Older adults in Baltimore unexpectedly dropped from private Medicare plan offered by Johns Hopkins

·7 min read

Richard Messick and his husband moved from their health insurance into what’s known as a Medicare Advantage plan for older adults five years ago that met crucial needs including keeping their doctors.

But because they live on the Baltimore City side of the border with Baltimore County they will be dropped from the plan in the new year, thrusting them into the market for a new Medicare plan that they expect will cost more and satisfy their needs less.

Hopkins Health Advantage Inc., a Maryland health insurer affiliated with Johns Hopkins Medicine, is dropping all its customers in the city, as well as Calvert County, in what Messick can’t help but feel is a form of “redlining,” a discriminatory practice based on where people live.

The Hopkins Medicare Advantage plan will continue to be offered in 10 other Maryland counties.

“I consider myself a Baltimore enthusiast and it bothers me when my city gets the short end of the stick,” Messick said.

The Hopkins insurance company says it’s a cost issue. And the insurer isn’t alone in dropping — or never entering — the city or other parts of the state from its Medicare Advantage plans at a time when such plans are growing in popularity in almost every other state.

The Hopkins plans will cut about 5,000 people from their rolls in 2022 in Baltimore City and Calvert County, the insurer said. But in recent years state records show several other insurers have dropped more beneficiaries, particularly in rural areas.

MedStar Medicare Advantages plans left the market entirely, affecting 12,000 people; Cigna reduced service, cutting 12,000 people; and the University of Maryland Health Plan eliminated its Medicare Advantage plans, affecting about 11,000 people.

Maryland now has the nation’s third-lowest enrollment in Advantage plans, behind Wyoming and Alaska, with fewer than 13% of Medicare enrollees in those plans compared with about 41% for the country as a whole, according to an analysis by the Kaiser Family Foundation. There are close to a million older adults in the state.

Advantage plans are operated by private insurers who manage the care offered by the federal health insurance for older adults. For some additional cost, they typically offer expanded benefits such as dental and vision coverage, or gym memberships and also allow people to roll into all-in-one plans when they turn 65 from similar employer-based insurance.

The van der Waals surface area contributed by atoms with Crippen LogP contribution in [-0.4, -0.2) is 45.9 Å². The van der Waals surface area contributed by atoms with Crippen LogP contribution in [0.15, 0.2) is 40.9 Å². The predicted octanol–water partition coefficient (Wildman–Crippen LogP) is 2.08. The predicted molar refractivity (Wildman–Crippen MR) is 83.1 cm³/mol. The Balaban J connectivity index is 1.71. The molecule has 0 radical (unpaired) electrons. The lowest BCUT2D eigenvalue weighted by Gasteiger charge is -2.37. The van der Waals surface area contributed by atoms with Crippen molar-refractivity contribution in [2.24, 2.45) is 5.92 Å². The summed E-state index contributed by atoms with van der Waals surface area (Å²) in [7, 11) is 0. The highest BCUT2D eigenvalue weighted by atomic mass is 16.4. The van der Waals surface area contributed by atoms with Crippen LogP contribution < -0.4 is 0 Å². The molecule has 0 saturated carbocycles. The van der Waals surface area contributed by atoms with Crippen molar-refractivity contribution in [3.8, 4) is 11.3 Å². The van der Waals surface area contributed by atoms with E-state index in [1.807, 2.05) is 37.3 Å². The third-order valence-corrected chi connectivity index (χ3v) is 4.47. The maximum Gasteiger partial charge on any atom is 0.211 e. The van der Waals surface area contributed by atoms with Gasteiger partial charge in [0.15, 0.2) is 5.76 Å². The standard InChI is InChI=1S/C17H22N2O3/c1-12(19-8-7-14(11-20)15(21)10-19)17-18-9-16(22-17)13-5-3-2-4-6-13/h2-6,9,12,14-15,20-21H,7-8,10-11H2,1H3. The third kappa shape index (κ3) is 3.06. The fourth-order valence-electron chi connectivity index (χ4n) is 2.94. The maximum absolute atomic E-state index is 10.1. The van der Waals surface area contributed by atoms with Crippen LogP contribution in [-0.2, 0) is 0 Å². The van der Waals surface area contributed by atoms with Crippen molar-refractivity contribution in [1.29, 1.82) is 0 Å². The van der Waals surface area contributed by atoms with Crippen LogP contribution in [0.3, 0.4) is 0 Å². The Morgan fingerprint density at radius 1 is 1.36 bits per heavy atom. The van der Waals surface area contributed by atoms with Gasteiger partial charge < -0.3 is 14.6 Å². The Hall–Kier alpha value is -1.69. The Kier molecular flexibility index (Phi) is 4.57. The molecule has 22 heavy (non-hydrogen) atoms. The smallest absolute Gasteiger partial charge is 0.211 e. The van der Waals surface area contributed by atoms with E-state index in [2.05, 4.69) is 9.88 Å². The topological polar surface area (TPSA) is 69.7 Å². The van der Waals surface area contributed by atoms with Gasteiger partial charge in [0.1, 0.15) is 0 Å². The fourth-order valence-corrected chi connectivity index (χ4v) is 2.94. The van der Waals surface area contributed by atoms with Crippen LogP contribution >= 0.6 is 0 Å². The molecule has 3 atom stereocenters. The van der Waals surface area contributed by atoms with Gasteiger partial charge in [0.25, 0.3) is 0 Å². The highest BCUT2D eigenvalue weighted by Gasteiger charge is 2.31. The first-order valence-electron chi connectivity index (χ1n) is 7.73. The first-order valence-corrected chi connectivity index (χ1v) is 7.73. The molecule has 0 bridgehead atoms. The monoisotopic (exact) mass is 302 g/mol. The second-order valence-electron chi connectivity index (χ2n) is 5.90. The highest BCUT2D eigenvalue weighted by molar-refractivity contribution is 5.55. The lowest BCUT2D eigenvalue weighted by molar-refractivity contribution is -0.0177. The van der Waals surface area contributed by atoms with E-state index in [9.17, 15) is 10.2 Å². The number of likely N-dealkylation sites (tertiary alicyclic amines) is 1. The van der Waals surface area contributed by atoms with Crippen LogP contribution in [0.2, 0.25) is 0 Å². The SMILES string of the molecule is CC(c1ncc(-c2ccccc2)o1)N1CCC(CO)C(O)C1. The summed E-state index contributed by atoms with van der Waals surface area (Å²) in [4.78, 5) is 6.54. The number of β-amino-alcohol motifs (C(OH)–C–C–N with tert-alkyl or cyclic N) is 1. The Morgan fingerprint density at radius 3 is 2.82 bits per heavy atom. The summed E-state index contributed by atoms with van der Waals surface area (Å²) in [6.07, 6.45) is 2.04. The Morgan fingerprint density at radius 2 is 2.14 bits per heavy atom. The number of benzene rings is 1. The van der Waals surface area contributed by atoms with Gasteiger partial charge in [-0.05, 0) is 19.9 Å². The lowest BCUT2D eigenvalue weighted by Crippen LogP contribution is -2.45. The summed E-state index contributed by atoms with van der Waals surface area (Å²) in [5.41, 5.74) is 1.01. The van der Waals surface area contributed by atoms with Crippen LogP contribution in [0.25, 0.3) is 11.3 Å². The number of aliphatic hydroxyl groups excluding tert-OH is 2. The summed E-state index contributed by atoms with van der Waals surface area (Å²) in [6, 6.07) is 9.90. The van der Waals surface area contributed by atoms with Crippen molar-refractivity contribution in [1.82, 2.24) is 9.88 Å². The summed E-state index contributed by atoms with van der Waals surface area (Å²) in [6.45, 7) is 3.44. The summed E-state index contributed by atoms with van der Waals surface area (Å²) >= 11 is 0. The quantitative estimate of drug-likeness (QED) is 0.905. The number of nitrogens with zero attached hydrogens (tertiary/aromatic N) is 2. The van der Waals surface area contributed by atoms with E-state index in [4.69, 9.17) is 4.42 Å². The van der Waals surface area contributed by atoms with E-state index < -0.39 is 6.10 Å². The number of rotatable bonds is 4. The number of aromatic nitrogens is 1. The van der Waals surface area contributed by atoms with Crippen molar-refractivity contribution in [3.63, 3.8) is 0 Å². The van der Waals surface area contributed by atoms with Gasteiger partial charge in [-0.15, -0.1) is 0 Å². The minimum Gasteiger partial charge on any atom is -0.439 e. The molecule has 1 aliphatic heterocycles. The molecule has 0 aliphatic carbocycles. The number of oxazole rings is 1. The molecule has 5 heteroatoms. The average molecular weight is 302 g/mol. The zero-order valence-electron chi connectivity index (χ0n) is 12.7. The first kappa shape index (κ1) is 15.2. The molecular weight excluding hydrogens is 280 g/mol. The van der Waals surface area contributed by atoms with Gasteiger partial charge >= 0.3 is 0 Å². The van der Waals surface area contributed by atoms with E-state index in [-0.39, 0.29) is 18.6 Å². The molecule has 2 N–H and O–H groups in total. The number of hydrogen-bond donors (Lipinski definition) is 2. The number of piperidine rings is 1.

Those in traditional fee-for-service Medicare plans often buy supplemental coverage known as medigap policies to cover portions of the medical bills that are not included.

Susan Goodlaxson rolled into a Hopkins advantage plan in the city earlier this year when her husband retired. The move ensured she could keep the trusted Hopkins doctors who treated her years ago for a brain tumor.

She was counting on remaining in the plan now that she has new doctors treating her for breast cancer.

She was shocked to find out she couldn’t.

“I got up Oct. 4 in the morning preparing to meet my breast cancer surgeon, and I opened my mail and a letter said my insurance was being canceled,” Goodlaxson said. “I had a brain tumor so breast cancer maybe didn’t frighten me as much, but when I opened that insurance envelope I cried.”

She understands such moves aren’t limited to the Hopkins insurance company but called the optics especially bad given that the top hospital and university of the same name call the city home.

“It’s a bad visual,” she said. “It has Hopkins in its name.”

It’s also counter to national trends. Advantage plans are growing in other states, and officials and observers say there is more than one reason Maryland has bucked the trajectory, but Hopkins and other insurers say the main culprit is the state’s unique hospital payment model. Experts largely agree.

The goal of the model, under an agreement with federal regulators, is keeping health care spending below the national average by regulating hospital rates. That doesn’t allow insurers to negotiate payments, limiting the extra benefits they can offer and still cover spending, especially in some high-cost areas.

“This impacts the plan’s ability to generate an effective bid to CMS [the federal Centers for Medicare and Medicaid Services] and include enhanced benefits that attract Medicare beneficiaries,” according to a statement from the Maryland Health Services Cost Review Commission, which sets the hospital rates.